Last week, the United States imposed sanctions on Russia due to their derogatory activities in the Ukraine, prompting the country to declare that they would be pulling out of the International Space Station, leaving other countries to foot the $3 billion dollar a year bill without them.
However, as the week progressed their bluster progressed along with it, and now Russian Deputy Prime Minister Dmitry Rogozin has devised a different plan. In effect, he wants to make the United States leave the International Space Station instead.
Recently the Deputy Prime Minister threatened to cut off the supply of RD-180 rocket engines that the US space-launch companies like Lockheed Martin and Boeing have been using. But United Launch Alliance, the joint venture between these two companies, reports that they have about a two year supply of engines piled up, so Rogozin’s threat would not have any immediate implications
But because they know the spare parts won’t last forever and it doesn’t look like Russia wants to play nice, ULA is now looking for other ways to continue to launch. Now, Stratolaunch Systems Corporation has developed a new way to get satellites into orbit. The “Eagles Launch System” plans to have an aircraft carry a space launch package high into the atmosphere and then use a multi-stage launch vehicle to get it out into orbit.
Numerous companies in New York have agreed to work together to make the launch vehicle into a reality. GenCorp has said it will sell Stratolaunch at least six PL10C-1 liquid-fueled rocket engines for use in Eagles, which would be enough engines to supply up to six Stratolaunch flights.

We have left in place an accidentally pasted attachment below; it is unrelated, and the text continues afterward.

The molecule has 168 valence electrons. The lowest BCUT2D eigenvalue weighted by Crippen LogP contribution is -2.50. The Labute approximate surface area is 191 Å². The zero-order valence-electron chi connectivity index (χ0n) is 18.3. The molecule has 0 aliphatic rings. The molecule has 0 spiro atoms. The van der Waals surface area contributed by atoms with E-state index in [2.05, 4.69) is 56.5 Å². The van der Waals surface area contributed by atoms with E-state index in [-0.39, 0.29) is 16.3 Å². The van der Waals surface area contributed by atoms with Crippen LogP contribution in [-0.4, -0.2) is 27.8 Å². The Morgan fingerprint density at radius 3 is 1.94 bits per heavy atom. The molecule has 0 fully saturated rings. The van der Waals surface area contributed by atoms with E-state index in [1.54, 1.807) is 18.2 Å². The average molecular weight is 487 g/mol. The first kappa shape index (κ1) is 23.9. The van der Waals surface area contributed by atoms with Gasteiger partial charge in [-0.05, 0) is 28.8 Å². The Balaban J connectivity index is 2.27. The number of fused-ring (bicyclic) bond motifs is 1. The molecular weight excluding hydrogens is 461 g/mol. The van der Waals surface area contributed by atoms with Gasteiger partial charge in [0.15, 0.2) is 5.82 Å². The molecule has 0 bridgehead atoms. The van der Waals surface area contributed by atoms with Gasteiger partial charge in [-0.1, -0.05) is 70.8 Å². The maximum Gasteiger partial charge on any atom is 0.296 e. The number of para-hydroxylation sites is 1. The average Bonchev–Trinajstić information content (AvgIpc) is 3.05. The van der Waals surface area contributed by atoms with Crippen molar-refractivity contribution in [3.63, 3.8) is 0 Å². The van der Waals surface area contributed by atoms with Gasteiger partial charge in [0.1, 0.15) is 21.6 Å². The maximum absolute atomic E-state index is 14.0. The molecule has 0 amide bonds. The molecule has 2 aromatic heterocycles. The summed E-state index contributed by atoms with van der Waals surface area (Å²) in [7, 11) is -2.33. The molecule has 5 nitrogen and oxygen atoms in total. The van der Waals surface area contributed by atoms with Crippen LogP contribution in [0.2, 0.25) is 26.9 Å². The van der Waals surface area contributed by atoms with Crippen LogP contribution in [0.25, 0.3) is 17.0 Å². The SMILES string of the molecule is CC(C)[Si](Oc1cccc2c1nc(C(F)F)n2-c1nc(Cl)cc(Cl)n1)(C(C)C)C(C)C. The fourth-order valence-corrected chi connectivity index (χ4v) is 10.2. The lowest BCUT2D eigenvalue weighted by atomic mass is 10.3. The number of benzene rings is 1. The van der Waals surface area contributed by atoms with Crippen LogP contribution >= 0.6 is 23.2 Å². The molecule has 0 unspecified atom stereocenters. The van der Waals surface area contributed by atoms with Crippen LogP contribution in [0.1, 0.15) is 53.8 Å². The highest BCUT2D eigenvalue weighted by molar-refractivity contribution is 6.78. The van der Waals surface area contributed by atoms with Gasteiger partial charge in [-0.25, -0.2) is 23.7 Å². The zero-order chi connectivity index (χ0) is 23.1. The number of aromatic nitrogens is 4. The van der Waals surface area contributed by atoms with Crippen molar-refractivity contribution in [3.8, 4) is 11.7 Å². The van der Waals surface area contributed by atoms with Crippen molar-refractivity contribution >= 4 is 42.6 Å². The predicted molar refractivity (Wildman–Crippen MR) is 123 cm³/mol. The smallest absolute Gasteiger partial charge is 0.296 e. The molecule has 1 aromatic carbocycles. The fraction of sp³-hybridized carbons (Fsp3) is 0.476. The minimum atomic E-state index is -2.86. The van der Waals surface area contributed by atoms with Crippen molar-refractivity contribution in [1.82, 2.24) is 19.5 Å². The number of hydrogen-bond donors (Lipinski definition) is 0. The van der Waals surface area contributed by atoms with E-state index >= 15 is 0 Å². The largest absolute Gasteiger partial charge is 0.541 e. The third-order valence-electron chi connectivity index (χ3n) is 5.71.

In spite of this innovative plan, ULA still has cause for concern where the Russian threat is concerned because they don’t believe that ATK — the company which builds their rockets — is unlikely to design a replacement for the RD-180 before their supply is exhausted. Experts say it could take anywhere from five to eight years to come up with a good, working engine of that size.
Because the United States uses Russian rockets to get their astronauts up to the International Space Station, and their contract guarantees those rides until sometime in 2017, there is great concern that Rogozin’s desire to prevent more Americans on the ISS might actually hold some weight until the Eagles are ready to fly.
Why is it so complicated to make a massive, liquid-fueled engine? Perhaps the video series beginning below may shed some light.